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Will ‘Dirty Bird’ star soar again?

Anderson headlines list of 31 NFL players with Utah connections

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From "Dirty Bird" superstar on a Super Bowl team to wounded duck on a 5-11 disaster, Jamal Anderson has experienced the ups-and-downs.

This season he's hoping for a return to "up."

The ex-Ute star — one of 31 former Utah high school and college players who open the season on NFL rosters — is playing again for the Atlanta Falcons, attempting to bounce back from a serious right knee injury suffered in Game 2 last season. He's expected to start in Sunday's season-opener against the 49ers.

Some doubt if the 27-year-old running back will ever exhibit the same skill and speed that helped him rack up an NFL record 410 carries and a franchise record 1,846 yards in 1998.

Anyone sane would acknowledge there's already a couple strikes against him.

Strike one is the historical fact that NFL running backs tend to have short careers. For every Walter Payton who plays double-digit seasons, there's several dozen guys like Ickey Woods — guys whose bodies or minds or both fail to hold up against the constant pounding dished out by defenders who seem to get stronger and faster every season.

Strike two is that Anderson's injury was leg-related. A running back's most important tools are his legs. And you don't make shifty moves around defenders on a balky knee.

Anderson's preseason numbers didn't do much to erase the doubts. In Atlanta's final exhibition outing, against Jacksonville, he rushed for 18 yards on 7 carries. His final preseason totals: 35 yards on 18 carries.

Falcon fans apparently aren't unanimously hopeful. The Atlanta Journal-Constitution recently ran an online survey asking readers whether Anderson would prove to be just another "one-year wonder." Thirty-six percent of respondents said "yes."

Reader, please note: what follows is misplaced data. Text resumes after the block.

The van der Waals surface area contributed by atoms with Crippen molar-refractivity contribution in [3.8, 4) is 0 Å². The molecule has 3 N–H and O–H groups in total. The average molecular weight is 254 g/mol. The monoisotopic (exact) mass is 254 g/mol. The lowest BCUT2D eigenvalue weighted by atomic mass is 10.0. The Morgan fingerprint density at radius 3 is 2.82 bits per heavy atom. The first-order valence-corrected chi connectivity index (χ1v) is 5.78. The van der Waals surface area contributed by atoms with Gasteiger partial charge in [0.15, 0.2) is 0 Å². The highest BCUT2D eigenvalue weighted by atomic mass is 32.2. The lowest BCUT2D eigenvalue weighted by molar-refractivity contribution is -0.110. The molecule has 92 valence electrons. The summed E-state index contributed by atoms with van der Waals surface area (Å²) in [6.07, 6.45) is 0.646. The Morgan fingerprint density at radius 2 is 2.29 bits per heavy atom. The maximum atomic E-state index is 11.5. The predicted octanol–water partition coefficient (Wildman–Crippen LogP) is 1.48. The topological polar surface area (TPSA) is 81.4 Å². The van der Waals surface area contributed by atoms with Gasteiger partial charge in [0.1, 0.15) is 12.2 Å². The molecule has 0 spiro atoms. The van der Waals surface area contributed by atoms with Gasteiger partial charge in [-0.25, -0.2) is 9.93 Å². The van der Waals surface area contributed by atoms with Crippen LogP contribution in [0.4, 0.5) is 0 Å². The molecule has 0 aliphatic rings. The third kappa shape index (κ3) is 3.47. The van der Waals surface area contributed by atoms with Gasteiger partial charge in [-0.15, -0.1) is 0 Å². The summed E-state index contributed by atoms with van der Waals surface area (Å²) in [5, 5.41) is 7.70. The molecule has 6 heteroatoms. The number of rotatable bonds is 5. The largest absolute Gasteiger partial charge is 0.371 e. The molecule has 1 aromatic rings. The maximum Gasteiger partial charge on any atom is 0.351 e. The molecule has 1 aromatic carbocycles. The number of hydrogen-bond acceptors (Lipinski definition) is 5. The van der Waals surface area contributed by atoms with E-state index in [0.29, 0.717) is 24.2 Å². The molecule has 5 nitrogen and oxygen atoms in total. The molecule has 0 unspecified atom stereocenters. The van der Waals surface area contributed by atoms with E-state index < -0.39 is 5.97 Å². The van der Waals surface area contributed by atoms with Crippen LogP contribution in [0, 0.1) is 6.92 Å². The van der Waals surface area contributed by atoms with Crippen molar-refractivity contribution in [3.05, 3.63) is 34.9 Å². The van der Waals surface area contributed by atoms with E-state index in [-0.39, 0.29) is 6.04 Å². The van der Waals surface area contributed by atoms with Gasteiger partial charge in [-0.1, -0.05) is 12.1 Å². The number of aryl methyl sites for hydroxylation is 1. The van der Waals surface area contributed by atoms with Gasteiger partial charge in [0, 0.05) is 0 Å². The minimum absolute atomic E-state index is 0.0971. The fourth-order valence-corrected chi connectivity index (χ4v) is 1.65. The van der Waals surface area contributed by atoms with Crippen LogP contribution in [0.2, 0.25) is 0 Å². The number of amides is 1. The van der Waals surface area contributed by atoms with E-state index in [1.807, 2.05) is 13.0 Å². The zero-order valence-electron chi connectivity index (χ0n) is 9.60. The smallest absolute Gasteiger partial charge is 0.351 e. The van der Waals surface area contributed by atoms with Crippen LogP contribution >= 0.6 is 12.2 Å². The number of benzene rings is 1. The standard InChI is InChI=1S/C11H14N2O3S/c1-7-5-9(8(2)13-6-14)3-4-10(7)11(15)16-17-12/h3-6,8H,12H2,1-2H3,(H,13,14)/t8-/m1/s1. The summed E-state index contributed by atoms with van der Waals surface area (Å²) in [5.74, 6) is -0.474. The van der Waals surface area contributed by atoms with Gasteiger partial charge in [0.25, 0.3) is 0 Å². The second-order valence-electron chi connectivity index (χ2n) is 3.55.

An optimistic Anderson said the paltry preseason stats mean nothing.

"The last time I had good numbers in the preseason was 1997," he told the Jacksonville Times-Union. "It's not a big concern."

Anderson only practiced about every other day during camp, to give his knee an opportunity to come along slowly but surely. He says it's doing just that.

"The last two weeks have felt better and better every day," he told the Times-Union. "My blitz pickup and vision is getting better. The cutting, shedding tacklers and then making that explosion . . . it's all getting there. I have to take it easy. Everything will come."

What Anderson means by "everything" is a return to postseason glory for the Falcons and a return to Pro Bowl form for him. He concedes that last season was incredibly frustrating.

"Not being able to help, watching us go backward, that was the worst," he told the Associated Press.

If Anderson does bounce back, he will be the marquee player among former Utahns in the pros, especially since former 49er and BYU quarterback Steve Young finally decided to call it quits.

Anderson is one of nine Utes in the NFL this season, while BYU still has 13 alumni on big-league rosters, Utah State and Weber State have three each. American Fork, Viewmont and North Summit High Schools check in with one NFL player apiece.


E-MAIL: rich@desnews.com